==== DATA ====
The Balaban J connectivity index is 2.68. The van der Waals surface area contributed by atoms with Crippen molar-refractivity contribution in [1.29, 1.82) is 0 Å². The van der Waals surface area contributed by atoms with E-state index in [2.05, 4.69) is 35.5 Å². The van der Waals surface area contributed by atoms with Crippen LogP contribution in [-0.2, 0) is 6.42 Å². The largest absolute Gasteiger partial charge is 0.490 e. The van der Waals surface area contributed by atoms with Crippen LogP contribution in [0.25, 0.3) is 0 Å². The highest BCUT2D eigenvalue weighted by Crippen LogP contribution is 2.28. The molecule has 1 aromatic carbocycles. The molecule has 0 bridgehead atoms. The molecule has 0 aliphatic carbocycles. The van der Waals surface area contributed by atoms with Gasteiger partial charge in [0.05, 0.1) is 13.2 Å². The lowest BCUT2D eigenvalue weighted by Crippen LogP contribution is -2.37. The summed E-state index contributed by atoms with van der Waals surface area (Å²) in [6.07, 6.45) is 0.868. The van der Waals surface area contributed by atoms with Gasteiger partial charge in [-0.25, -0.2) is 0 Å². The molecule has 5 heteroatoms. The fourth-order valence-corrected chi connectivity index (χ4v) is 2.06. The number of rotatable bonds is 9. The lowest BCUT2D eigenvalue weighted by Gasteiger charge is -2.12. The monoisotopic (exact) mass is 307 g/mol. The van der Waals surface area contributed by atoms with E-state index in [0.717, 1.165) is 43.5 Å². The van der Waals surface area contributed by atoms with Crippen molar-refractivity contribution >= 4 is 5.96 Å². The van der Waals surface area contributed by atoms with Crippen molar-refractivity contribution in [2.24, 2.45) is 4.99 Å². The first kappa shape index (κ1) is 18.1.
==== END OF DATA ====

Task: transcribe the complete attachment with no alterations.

The Balaban J connectivity index is 2.68. The van der Waals surface area contributed by atoms with Crippen molar-refractivity contribution in [1.29, 1.82) is 0 Å². The van der Waals surface area contributed by atoms with E-state index in [2.05, 4.69) is 35.5 Å². The van der Waals surface area contributed by atoms with Crippen LogP contribution in [-0.2, 0) is 6.42 Å². The largest absolute Gasteiger partial charge is 0.490 e. The van der Waals surface area contributed by atoms with Crippen LogP contribution in [0.25, 0.3) is 0 Å². The highest BCUT2D eigenvalue weighted by Crippen LogP contribution is 2.28. The molecule has 1 aromatic carbocycles. The molecule has 0 bridgehead atoms. The molecule has 0 aliphatic carbocycles. The van der Waals surface area contributed by atoms with Gasteiger partial charge in [0.05, 0.1) is 13.2 Å². The lowest BCUT2D eigenvalue weighted by Crippen LogP contribution is -2.37. The summed E-state index contributed by atoms with van der Waals surface area (Å²) in [6.07, 6.45) is 0.868. The van der Waals surface area contributed by atoms with Gasteiger partial charge in [-0.25, -0.2) is 0 Å². The molecule has 5 heteroatoms. The fourth-order valence-corrected chi connectivity index (χ4v) is 2.06. The number of rotatable bonds is 9. The lowest BCUT2D eigenvalue weighted by Gasteiger charge is -2.12. The monoisotopic (exact) mass is 307 g/mol. The van der Waals surface area contributed by atoms with E-state index in [0.717, 1.165) is 43.5 Å². The van der Waals surface area contributed by atoms with Crippen molar-refractivity contribution >= 4 is 5.96 Å². The van der Waals surface area contributed by atoms with Crippen molar-refractivity contribution in [2.24, 2.45) is 4.99 Å². The first kappa shape index (κ1) is 18.1.